BY BOB BRAMBLET
KAYAKFISHMAG.COM: Your show, Average Angler Adventures, is approaching its 15-year mark. What would you say is the reason for the show’s success, and how do you keep things fresh?
I think the show has remained unpredictable with its content so that the viewer stays interested. We are always looking for new angles even when catching the same species. Our spin on things could be history related, comic plotlines or journeys through less traveled terrains. A lot of our episodes are strung together with themes so we can create mini-series like our five-part Panfish Expedition last year that had us trying to find and catch every member of the sunfish family across the peninsula.
You use kayaks in many episodes. What is your main motivator to use them and how do you pick one?
Kayaks have always been a great mode of transportation for us to represent the old Florida out there and it is financially more attainable for a lot of our viewers than a flats or bay boat. Years ago we switched to electric to make it easier on the camera person and to cover great distances. Ocean Kayak’s Torque has been the most reliable and easily maneuverable in tight mangrove areas.
What is the biggest fish you have caught on a kayak, on or off camera?
A seven-foot sandbar shark towed me around in the Tampa Bay channel for about 45 minutes till I got a handle on her for an episode called ‘Shark Alley.’ Our safe boat had motor issues so I was virtually on my own with that fish in deep water. I’ve caught big black drum off the Yankeetown marshes that also tested my kayak mettle as well for a couple of episodes.
Where is the most interesting place you have fished, and why?
My favorite place is Ozello because of the vast marsh beauty, but I find merit in every place and type of terrain I visit. I love Jacksonville bayous because of the southern flounder found there. Tampa Bay’s varied environment from barrier islands for redfish schools to upper bay mangrove creeks at night hunting down large winter-time trout. The panhandle I always enjoy because of the huge areas of wild protected land, and I’m just now getting my feet wet in the majestic ‘glades where my father and I used to snake-hunt when I was a kid. With the show, I’m really trying to cover Florida’s rivers and backcountry more as I think freshwater fishing here is way under-appreciated.
Do you have any plans to syndicate or take the show to a larger demographic?
That is up to Bright House, Average Angler is exclusive to them and they have allowed this amazing experience for me to happen. We will hit our 300th episode next year and it’s been quite a ride so far.
In many of your episodes you like to bring a historic element into the story. Why do you think that’s important?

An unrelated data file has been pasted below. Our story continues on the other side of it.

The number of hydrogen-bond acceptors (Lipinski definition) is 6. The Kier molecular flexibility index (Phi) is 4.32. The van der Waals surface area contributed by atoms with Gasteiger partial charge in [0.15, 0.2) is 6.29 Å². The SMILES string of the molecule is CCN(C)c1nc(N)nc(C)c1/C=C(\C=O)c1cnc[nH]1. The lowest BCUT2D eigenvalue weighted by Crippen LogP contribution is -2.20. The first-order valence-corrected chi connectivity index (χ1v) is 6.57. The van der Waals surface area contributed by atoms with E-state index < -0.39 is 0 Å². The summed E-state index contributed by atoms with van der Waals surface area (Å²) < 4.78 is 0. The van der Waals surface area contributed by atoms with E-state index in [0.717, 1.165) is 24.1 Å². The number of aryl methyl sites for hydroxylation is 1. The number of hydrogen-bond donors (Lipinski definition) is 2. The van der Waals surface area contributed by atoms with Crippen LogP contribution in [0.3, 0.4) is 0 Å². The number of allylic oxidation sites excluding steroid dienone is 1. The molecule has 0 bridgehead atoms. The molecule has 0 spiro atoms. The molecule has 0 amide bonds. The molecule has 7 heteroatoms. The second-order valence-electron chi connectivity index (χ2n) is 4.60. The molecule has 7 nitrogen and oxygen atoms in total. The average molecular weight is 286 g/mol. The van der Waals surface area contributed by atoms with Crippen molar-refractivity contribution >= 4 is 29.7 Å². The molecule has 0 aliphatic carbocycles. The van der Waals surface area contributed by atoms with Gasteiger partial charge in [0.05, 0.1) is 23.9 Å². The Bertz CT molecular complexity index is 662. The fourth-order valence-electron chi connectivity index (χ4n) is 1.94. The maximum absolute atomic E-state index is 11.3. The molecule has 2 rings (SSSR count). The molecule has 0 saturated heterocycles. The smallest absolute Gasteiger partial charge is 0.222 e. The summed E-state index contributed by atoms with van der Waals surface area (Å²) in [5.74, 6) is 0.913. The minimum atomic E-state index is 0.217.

I’m a third generation native Floridian and with this opportunity through television I felt it’s my duty to keep our diverse history alive and for a lot of folks who now make the state their home it’s a new discovery for them.
While we fished today, you caught your first oscar. How many different species of fish do you think you have caught in your lifetime?
I’ve caught most of the salt species around Florida though a couple still elude me. In recent years I have concentrated quite a bit on the freshwater fish including the exotics. Florida has been my main angling grounds but one day I’ll venture out into Central American waters.
What is your favorite species to target?
It fluctuates through the year depending on the season; in spring I’m a redfish and snook fanatic, in fall I go gaga over flounder. In the dead of winter, give me the convict fish and nighttime gator trout. Summer, tarpon and snapper with a dose of panfish as well.
Who has been the most interesting person you have ever fished with, on or off camera?
My 9-year-old son Raja because his world has just begun and it’s a wonderful experience when we have one on one time together which fishing brings us.
What is the most interesting thing about Glen Pla that everyone should know?
As a TV show personality, I’m always looking for that next adventure to share with the audience. I will peek around every hidden mangrove corner or distant bend in a wild creek to bring the folks the best 30 minutes on Florida fishing I can. I’m steadfast dedicated to the art of preserving this state’s heritage and unique environment.
— Interview by Bob Bramblet. Read more of Bramblet’s On the Hook interview series with celebrities who kayak fish, or try it for the first time, catching up with kayak fish broadcast personality Cefus McRae and former MLB relief pitcher Willie Eyre.